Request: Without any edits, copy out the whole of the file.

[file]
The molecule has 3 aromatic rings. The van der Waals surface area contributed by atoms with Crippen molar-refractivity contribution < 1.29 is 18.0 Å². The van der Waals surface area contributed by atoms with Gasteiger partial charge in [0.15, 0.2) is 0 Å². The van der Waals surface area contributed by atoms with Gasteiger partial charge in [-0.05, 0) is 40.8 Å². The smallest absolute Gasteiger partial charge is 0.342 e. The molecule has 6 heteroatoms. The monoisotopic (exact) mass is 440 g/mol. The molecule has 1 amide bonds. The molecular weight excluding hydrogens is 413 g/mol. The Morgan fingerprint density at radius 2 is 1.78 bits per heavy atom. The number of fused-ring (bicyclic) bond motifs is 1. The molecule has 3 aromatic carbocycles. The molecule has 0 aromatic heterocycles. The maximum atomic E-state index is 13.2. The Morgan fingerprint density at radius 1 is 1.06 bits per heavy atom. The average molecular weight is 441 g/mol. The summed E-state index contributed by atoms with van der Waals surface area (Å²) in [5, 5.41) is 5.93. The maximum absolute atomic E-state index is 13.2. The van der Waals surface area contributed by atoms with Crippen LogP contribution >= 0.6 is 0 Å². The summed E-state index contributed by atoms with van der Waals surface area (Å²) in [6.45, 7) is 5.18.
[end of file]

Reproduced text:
The molecule has 3 aromatic rings. The van der Waals surface area contributed by atoms with Crippen molar-refractivity contribution < 1.29 is 18.0 Å². The van der Waals surface area contributed by atoms with Gasteiger partial charge in [0.15, 0.2) is 0 Å². The van der Waals surface area contributed by atoms with Gasteiger partial charge in [-0.05, 0) is 40.8 Å². The smallest absolute Gasteiger partial charge is 0.342 e. The molecule has 6 heteroatoms. The monoisotopic (exact) mass is 440 g/mol. The molecule has 1 amide bonds. The molecular weight excluding hydrogens is 413 g/mol. The Morgan fingerprint density at radius 2 is 1.78 bits per heavy atom. The number of fused-ring (bicyclic) bond motifs is 1. The molecule has 3 aromatic carbocycles. The molecule has 0 aromatic heterocycles. The maximum atomic E-state index is 13.2. The Morgan fingerprint density at radius 1 is 1.06 bits per heavy atom. The average molecular weight is 441 g/mol. The summed E-state index contributed by atoms with van der Waals surface area (Å²) in [5, 5.41) is 5.93. The maximum absolute atomic E-state index is 13.2. The van der Waals surface area contributed by atoms with Crippen LogP contribution >= 0.6 is 0 Å². The summed E-state index contributed by atoms with van der Waals surface area (Å²) in [6.45, 7) is 5.18.